Op-Ed: The pandemic, Hurricane Ian and me — a doctor whose friends say I have PTSD
I’m a physician in my late thirties based in South Florida. I got my degree in psychology but had to quit my medical school training to take off with me in my car to see the world. I did not want to be a doctor.
Then I realized that if you want to be a doctor, you have to do two things: you have to go to medical school and then you have to have some kind of post-graduate training in a specialty in a medical discipline.
I decided to do that.
And now I am a pediatrician.
I had to go through one of those programs — a residency — but the one that I was most nervous about was the one that was the most prestigious. I had to take a year of training as an intern and then another year of training as a year-and-a-half resident at one of those top hospitals in New York.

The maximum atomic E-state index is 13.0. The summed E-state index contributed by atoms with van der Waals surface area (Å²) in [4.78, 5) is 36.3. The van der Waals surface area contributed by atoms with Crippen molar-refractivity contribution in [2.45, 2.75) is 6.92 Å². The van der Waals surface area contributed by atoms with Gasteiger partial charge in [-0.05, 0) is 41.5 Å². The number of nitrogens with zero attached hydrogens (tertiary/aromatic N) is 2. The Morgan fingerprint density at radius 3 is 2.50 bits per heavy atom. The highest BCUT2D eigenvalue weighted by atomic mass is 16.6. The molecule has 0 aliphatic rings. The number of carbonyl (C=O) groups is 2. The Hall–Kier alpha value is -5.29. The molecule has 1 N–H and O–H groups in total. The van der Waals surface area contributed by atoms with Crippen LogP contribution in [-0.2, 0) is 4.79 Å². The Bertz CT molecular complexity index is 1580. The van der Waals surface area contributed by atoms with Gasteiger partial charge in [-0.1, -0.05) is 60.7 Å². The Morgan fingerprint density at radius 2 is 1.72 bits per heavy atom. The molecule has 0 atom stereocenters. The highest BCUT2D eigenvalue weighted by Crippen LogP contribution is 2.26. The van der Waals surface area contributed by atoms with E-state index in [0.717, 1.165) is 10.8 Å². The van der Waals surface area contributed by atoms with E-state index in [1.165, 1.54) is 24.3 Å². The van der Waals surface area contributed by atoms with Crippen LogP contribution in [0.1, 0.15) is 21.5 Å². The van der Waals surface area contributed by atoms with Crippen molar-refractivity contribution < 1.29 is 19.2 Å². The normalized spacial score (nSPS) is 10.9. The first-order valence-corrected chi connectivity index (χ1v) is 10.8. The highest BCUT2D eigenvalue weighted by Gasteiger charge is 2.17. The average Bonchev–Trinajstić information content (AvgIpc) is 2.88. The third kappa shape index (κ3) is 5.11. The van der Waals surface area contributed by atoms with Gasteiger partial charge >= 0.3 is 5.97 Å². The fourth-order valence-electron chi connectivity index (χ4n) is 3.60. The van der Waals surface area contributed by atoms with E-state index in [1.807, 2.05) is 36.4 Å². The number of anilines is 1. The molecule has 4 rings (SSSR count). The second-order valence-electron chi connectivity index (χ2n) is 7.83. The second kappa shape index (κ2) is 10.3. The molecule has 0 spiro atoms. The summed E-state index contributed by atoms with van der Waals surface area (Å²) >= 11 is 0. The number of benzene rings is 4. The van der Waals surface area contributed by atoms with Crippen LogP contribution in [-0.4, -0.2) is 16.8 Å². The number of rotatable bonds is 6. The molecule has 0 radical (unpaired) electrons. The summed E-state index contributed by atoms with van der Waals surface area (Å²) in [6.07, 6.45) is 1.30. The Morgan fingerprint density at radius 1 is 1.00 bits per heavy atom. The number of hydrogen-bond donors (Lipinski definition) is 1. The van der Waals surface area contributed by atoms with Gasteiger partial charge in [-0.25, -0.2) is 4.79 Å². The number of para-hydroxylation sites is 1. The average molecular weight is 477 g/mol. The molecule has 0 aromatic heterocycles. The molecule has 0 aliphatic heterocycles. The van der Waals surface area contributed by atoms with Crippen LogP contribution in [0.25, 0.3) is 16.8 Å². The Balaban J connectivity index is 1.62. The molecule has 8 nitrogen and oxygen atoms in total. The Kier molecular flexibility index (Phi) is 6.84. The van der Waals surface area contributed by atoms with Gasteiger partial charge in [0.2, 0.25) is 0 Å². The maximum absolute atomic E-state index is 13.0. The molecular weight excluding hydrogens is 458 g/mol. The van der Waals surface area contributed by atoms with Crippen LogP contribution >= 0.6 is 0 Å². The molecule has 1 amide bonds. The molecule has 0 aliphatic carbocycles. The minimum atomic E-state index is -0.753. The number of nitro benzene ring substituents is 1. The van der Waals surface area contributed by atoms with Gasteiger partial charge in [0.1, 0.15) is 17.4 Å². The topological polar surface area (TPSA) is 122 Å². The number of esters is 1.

And it was my first year, and I was really nervous and excited at the same time. They really wanted me to do that, so I was pretty nervous.
Then we came to the end of that first year, and I found out that I wasn’t going to get a spot that was one of the top, the most prestigious, the highest ranked spots. And I was devastated.
And for two weeks I couldn’t sleep. I wasn’t eating. I was not sleeping at night. My wife and I talked about what had happened and we were both devastated.
So we went away for New Year’s and we just decided not to go back to the hospital. We stayed away from them for a few weeks. That was our decision. We decided not to go back to New York.
I was really glad to do that. And then I realized that they didn’t want me to go back to New York. They didn’t want me to go to one of the top spots anymore, so I went into the hospital to get my internship and then I went to Columbia-Presbyterian which I had never heard of before.